It is high time for some good financial news in the midst of the economic turmoil, fear and uncertainty that swirls around us.
Recently in New York City, the Microcredit Summit Campaign announced it has officially reached its goal of providing small loans to 100 million of our planet's very poorest families living on less than $1 per day! And not to rest on their laurels, new goals were set to reach an additional 175 million poor families by 2015, and bring 100 million of those families above the official poverty line.
Among those participating in this historic announcement were leaders who have been dubbed the three wise men of microcredit--Dr. Muhammad Yunus, founder of the Grameen Bank in Bangladesh and winner, along with six million of the poorest women in his country, of the prestigious Nobel Peace Prize; Sam Daley-Harris, founder of RESULTS, one of the world's leading advocacy and educational institutions for ending poverty; and John Hatch, founder of FINCA, the largest microcredit organization in the Americas.
These visionaries put together the World Microcredit Summit, hosted by Hillary Clinton in Washington, D. C., in 1997, and set the now historic goal of reaching 100 million families by 2006.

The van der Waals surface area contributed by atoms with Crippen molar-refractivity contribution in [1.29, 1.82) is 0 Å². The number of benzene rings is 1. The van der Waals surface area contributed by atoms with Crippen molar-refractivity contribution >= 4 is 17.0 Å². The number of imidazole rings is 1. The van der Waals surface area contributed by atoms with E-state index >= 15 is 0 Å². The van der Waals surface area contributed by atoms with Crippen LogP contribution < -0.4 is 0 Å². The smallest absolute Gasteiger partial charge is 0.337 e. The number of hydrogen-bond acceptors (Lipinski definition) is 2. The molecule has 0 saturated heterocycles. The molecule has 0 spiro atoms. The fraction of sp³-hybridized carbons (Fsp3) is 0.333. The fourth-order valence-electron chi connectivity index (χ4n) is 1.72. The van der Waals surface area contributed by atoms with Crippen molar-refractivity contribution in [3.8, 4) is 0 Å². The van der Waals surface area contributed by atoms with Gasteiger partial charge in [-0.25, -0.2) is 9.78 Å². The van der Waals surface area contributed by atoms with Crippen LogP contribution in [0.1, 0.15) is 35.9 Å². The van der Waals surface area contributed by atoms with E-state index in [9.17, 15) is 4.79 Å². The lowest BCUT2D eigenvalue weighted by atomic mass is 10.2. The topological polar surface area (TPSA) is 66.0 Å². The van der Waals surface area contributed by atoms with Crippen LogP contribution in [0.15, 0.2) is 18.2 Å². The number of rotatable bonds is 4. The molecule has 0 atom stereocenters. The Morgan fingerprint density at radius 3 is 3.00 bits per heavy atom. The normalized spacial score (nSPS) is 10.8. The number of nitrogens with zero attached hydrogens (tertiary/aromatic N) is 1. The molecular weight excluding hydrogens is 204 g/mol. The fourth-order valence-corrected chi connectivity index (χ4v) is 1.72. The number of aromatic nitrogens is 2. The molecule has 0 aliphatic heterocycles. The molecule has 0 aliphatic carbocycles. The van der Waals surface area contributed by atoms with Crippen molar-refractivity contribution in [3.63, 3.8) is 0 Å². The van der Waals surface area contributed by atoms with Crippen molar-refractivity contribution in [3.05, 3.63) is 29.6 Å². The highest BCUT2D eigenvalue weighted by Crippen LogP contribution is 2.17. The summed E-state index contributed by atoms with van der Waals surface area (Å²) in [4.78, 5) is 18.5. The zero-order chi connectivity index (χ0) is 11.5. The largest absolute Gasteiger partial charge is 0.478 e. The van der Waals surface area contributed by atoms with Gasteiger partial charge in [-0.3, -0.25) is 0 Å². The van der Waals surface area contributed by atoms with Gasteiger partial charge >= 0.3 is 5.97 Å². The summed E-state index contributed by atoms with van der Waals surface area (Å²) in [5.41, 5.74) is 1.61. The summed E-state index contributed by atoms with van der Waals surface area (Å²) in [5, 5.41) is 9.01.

Microcredit programs around the world have helped millions of the poorest families to care for themselves and their children. The official announcement stated that more than 106 million of the world's people living on less than $1 per day received micro-loans, and that this goal was reached in late 2007. It took most of 2008 to count and verify these numbers. This is a remarkable achievement. When the campaign was launched in 1997, there were only seven million very poor borrowers worldwide.
Microcredit funds a huge variety of small, self-employed businesses for people who wouldn't normally have access to credit. Interest is charged to sustain programs and organizations, and repayment rates are higher than 95 per cent. Microcredit provides hope and opportunity for the poorest who are often left out of the global economy.
The most famous example of microfinance, the Grameen Bank, now employs more than 16,000 people, has more than seven million clients--mostly women--and has lent more than $7 billion, stated its founder Muhammad Yunus.
Nineteen years ago, Yunus was asked, "What is the first thing a woman does with the proceeds from her micro-loan?" He was expected to say that she feeds her family or puts her children in school.
"The first thing she usually does," Yunus replied, "is bring her children home."He went on to explain that during hard times in Bangladesh, families were often unable to feed their children. So they would send them out to work for other families, even when they were as young as five or six years old, for a pittance of money or the promise of food.
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